I also wasn’t too thrilled with the last hour, which seemed more like an advertisement, devoted to the studio’s recent efforts, such as the Harry Potter and Batman series. The documentary was in fact made in partnership with Warner Bros. Entertainment, which explains this. A studio once renowned for socially conscious genre pictures now takes pride in CGI-laden blockbuster franchises appealing to the widest possible audience. I realize this is indicative of the entire movie “business” now, and I am a fan of the latest Batman movies, so I can only complain but so much.


Laurence Harvey

As many readers have probably already guessed, the image in the first blog entry is from “The Manchurian Candidate” (1962). Angela Lansbury memorably played Mrs. Iselin, a mother so desperate for power within the Communist party that she brainwashes her own son, Sgt. Raymond Shaw, to do her bidding. Raymond Shaw is played by Laurence Harvey. Brainwashed soldiers who served under Shaw in the Korean War recite the movie’s most ironic line: “Raymond Shaw is the kindest, bravest, warmest, most wonderful human being I’ve ever known in my life.” Ironic because Shaw is hardly those qualities.

Like his character in “The Manchurian Candidate,” Laurence Harvey has been characterized and consequently dismissed by critics as cold and mechanical. He is usually not included on many greatest or most popular stars/actors lists. However, because of Hollywood’s tendency to pigeon-hole, some bad script choices, and the overshadowing of personality conflicts with other actors and crew, I think Harvey’s talent has gotten a raw deal. He was probably better utilized in his earlier, British films, such as his Oscar-nominated performance in “Room at the Top” (1959), but I don’t think his Hollywood efforts should be brushed aside either. He helped three of his female co-stars go on to win Academy Awards for Best Actress: Simone Signoret in “Room at the Top,” Elizabeth Taylor in “BUtterfield 8” (1960), and Julie Christie in “Darling” (1965).

Harvey is an actor as well as a personality of many contradictions and surprises. Born in Lithuania to a Jewish family in 1928 (his birth name is disputed but is generally thought to be Laruschka Mischa Skikne), he lived in South Africa before moving to England to study at the Royal Academy of Dramatic Arts. There, he perfected an upper-crust style, manner, and accent that would become his trademarks. Unfortunately, in the mid to late 1960’s, his career started to decline when such qualities more associated with studio stars, such as Cary Grant, started being replaced by another type of actor, one more Method-trained, “natural,” and unconventionally handsome (Dustin Hoffman, Steve McQueen, Al Pacino, etc.). Harvey died of stomach cancer in 1973; he was 43. In an episode of the anthology series Night Gallery on which he guest-starred (“The Caterpillar”), Harvey’s character is the victim of a worm eating its way to his brain. Legend has it that, already ill, Harvey refused to take any medication in order to keep his character’s reaction to the pain more natural. He’s not acting – the pain is real. His daughter’s life is Hollywood-ized in the movie “Domino” (2005).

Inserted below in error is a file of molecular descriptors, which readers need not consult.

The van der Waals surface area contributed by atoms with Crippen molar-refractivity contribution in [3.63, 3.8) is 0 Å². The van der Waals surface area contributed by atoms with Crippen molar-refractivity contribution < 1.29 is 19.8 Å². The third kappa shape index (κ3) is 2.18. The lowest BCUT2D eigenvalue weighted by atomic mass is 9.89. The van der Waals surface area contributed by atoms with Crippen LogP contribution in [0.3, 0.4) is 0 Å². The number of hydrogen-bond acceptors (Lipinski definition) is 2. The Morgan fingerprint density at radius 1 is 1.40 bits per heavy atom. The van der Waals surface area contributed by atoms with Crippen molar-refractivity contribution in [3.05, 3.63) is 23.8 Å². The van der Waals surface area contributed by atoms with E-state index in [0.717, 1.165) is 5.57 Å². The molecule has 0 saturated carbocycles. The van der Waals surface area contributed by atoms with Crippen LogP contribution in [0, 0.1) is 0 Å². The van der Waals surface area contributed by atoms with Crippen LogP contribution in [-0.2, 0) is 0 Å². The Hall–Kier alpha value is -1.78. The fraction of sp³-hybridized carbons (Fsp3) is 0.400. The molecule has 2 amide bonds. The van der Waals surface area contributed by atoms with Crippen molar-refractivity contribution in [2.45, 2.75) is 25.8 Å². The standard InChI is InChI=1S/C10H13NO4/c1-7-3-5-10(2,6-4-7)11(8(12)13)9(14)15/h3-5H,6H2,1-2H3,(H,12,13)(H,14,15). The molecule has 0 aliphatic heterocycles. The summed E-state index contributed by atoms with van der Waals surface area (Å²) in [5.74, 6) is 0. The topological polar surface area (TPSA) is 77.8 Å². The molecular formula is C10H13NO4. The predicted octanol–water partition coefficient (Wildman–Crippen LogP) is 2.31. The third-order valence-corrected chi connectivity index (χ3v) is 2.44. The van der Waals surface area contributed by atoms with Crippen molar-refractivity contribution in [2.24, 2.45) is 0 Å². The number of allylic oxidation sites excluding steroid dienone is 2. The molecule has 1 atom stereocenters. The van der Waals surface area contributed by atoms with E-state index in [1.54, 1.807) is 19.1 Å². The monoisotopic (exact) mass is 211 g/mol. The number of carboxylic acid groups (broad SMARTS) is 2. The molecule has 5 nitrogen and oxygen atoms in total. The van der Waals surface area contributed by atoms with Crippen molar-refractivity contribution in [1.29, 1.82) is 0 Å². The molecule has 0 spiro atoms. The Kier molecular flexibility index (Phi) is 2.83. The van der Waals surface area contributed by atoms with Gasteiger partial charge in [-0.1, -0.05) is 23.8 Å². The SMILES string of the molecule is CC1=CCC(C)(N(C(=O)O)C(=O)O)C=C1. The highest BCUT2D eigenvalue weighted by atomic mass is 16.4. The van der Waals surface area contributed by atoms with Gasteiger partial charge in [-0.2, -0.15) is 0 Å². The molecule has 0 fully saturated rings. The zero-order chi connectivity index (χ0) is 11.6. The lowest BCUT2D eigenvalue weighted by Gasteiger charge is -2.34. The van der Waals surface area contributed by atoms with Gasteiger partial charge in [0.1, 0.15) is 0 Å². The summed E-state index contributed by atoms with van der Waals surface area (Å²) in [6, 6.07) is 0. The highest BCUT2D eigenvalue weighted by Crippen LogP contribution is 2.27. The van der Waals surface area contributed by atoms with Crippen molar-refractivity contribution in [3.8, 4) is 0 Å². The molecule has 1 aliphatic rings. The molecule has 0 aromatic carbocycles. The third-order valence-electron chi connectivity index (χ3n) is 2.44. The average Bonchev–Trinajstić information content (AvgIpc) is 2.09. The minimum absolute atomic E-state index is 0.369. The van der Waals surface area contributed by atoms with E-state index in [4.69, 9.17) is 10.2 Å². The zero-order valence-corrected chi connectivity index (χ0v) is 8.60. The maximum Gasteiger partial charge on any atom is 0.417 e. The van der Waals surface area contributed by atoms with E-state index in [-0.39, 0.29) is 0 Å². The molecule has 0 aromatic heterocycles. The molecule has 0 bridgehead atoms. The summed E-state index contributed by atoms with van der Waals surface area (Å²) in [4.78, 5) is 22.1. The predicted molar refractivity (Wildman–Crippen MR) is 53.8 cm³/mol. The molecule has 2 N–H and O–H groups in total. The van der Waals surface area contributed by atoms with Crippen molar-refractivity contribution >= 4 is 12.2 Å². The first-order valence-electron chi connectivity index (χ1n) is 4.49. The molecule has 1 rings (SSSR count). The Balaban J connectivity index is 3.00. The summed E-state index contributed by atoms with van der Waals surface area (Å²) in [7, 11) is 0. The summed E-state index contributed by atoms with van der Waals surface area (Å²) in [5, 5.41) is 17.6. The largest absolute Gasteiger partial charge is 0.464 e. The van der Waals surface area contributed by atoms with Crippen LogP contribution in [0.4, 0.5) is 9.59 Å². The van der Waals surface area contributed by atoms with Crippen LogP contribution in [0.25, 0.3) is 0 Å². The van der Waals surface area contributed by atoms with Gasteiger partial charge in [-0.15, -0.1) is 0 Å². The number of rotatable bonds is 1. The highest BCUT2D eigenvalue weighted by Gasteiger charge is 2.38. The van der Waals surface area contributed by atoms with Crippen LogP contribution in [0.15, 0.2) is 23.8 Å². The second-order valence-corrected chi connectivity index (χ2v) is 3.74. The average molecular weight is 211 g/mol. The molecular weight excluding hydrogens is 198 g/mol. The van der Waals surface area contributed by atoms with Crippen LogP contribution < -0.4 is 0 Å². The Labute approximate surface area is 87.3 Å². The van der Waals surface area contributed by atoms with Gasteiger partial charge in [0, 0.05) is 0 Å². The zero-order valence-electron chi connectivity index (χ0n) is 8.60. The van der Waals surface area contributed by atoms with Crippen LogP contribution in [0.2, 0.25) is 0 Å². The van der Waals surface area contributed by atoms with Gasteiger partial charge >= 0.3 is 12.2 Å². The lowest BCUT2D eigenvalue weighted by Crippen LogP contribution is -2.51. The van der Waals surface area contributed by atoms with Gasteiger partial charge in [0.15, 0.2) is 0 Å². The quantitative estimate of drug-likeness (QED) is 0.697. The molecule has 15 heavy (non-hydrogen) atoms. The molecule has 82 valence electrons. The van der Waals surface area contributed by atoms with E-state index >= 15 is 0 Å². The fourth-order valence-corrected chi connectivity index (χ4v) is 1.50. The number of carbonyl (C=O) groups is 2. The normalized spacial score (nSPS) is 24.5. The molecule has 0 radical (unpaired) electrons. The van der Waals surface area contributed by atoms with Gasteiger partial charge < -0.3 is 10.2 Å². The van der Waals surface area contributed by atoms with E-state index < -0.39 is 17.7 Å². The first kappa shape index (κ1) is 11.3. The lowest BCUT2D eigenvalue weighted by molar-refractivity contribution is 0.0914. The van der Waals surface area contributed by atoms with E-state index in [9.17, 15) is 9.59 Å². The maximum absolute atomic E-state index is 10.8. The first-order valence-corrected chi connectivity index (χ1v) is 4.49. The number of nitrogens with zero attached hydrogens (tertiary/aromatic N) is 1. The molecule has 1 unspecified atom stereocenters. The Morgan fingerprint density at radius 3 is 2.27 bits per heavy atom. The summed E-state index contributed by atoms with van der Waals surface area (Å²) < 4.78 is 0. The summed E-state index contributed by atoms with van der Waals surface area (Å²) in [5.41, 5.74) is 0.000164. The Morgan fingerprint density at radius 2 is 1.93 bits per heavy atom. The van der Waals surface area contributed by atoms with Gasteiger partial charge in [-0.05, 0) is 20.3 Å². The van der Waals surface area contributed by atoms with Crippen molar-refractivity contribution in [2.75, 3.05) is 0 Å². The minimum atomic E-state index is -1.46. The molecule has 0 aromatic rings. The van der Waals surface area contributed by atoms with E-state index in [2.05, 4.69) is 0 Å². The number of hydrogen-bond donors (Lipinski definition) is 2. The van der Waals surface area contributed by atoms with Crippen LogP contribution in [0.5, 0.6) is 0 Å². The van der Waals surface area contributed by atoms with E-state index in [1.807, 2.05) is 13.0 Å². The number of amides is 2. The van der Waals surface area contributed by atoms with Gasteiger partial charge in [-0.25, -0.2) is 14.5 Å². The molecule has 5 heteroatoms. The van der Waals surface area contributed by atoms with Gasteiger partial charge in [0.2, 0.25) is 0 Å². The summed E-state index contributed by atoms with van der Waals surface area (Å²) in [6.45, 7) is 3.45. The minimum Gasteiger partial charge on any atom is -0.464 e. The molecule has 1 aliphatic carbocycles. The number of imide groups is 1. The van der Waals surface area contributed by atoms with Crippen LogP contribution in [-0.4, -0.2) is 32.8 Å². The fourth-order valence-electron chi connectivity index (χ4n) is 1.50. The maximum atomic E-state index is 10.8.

The Essential Laurence Harvey

  1. Room at the Top (1959)
  2. Expresso Bongo (1959)
  3. The Alamo (1960)
  4. The Manchurian Candidate (1962)
  5. Darling (1965)

Your Cinematic Survival Kit

In an emergency, you may need to call upon these items in moments of duress, stress, confusion, and/or bliss – in short, for your very own survival:

  •      1. Films, complete with classical Hollywood, foreign, independent, and contemporary options to suit every possible situation; not necessary to keep said films clean, dry, or free of impurities

   2. Screen icons, known and unknown, acclaimed and underappreciated alike; possibly flammable, but never able to be fully contained



    3. These and other guilty pleasures – because your batteries will undoubtedly need to be recharged every once in awhile